Salt Lake City-based artist Stacy Phillips shifts effortlessly between sculpture and painting. In part, this is because her studios for each discipline lie under one roof. In part, it is because she has mastered the ability to adapt as the result of moving 49 times in her life. (Her family relocated frequently while her father worked for Campbell Soup Company.)
A change-filled life also helps explain the wide range of Stacy’s artistic toolbox: She works in sculpture, ceramics, painting (on canvas, wood, and ceramics), and jewelry; teaches acrylic painting/collage and monoprinting; and actually enjoys “the business part” of being a career artist.
“I majored in fine arts [at Keene State College in New Hampshire] and minored in business and graphic design,” Stacy says. “My father, being in the corporate world, said I should have something to fall back on. In the long run, it suited me, because I can dance between left and right brain.”
Among Stacy’s sculptures are torsos — some bronze and some painted ceramic — with beaded skirts of monochromatic crystal and pearl or multicolored beads. She takes the bead concept to an oversize scale in her series of painted wood disks (with center holes), 16 to 18 inches in diameter and 2 to 3 inches thick, cradled in a metal stand).
Also in ceramics, she creates brightly colored, abstract sculptures on wood bases. For walls, she makes flowers (some painted and some fired with gold luster) that can be mounted randomly or in one’s chosen pattern.
Stacy credits her grandmother, a full-time artist, as an early influence.
“Then in high school, I had an art teacher who encouraged me,” she says. “I didn’t know what it meant to be a professional artist; I just knew that’s what I wanted to do.”
After earning a bachelor’s degree and working a couple of years for an ad agency in Nebraska, Stacy moved to Park City, Utah, where she bought a frame shop and converted it into a gallery, exhibiting the work of other artists. After years of that, she yearned to get back to “the creating side” of art, she says. “I wanted to explore more in different materials.”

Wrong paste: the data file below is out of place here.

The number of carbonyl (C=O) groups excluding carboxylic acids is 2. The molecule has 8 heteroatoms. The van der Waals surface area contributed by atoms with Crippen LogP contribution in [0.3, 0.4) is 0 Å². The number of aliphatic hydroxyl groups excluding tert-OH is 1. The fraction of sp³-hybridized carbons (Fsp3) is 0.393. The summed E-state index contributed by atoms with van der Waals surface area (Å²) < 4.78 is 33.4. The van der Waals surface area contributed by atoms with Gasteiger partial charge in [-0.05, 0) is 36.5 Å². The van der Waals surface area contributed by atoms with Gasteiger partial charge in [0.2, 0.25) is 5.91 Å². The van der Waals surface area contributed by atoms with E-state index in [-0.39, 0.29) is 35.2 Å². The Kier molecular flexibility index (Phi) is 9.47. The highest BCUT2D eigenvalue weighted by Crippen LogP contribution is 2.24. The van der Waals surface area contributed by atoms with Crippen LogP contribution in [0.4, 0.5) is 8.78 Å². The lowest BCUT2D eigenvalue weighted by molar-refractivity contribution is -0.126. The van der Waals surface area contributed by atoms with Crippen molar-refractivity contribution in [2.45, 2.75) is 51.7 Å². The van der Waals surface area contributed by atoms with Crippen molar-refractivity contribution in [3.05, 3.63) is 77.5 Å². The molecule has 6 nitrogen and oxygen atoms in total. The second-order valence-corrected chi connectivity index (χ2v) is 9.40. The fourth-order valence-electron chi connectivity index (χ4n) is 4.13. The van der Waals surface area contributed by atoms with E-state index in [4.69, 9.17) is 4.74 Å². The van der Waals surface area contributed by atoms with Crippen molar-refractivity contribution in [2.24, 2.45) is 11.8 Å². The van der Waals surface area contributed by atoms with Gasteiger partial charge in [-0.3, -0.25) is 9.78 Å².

With that goal in mind, Stacy pursued graduate work at the University of Miami from 1999 to 2000 before determining that she possessed what was needed to make a living as an artist.
“[College] was too academic for me in my late 30s, so I took a sabbatical and went to Mexico,” she says. “I had a friend who had a studio with a connected apartment. I rented the apartment and just made art.”
After three months in Puerto Vallarta, she returned to Park City and put together a body of work for the Sun Valley Arts Festival. At that time, Connie and David Katz owned a CODA Gallery in Park City, as well as in Palm Desert, California, and New York City, New York.
“CODA was the gallery I wanted to be represented in, so I invited Connie to come see my work,” Stacy says. “She came and bought my whole show.”
Now residing in Salt Lake City, where she rents space in an arts complex encompassing studios for some 50 artists, Stacy maintains three rooms: one for sculpture, one for painting, and one that serves as her office for paperwork and art supplies. In addition to working on her own art, she teaches painting and monoprinting and gives lectures and demonstrations throughout the state as the Working Artist of Utah for Golden Paints.
Stacy does not sketch but lets herself “respond to the work” as she goes.
“The inspiration is the mystery of it,” she says. “You can only do so much in your brain. I love the discovery, the idea of ‘what if.’ The dance between intuition and intention motivates me to be in the studio every day.”
There are infinite possibilities and challenges in creating work when you think of the materials and concepts that are available to the open mind. I am fascinated and addicted to the process of making art. To be submersed from the beginning of an idea through the course of execution is the state of the creative process that I wish to reside. My intent is to absorb as much about this process as I can both technically and conceptually in my life time. To challenge myself throughout the journey of creating art and to maintain the passion of the desire.
2000 - Park City Arts Festival, Park City, Utah
Art 2000, Lowe Art Museum, Miami, Florida
Jose Bernardo Award in Ceramics
1998 - Contemporary Ceramic Design, Lark Books, Cover Selection
Dorothy Bearnson Alumni Exhibit, University of Utah
Student Exhibition, NCECA Conference, Las Vegas, Nevada
1996 - Painting and Sculpture Show, Cover Selection, Springville, Utah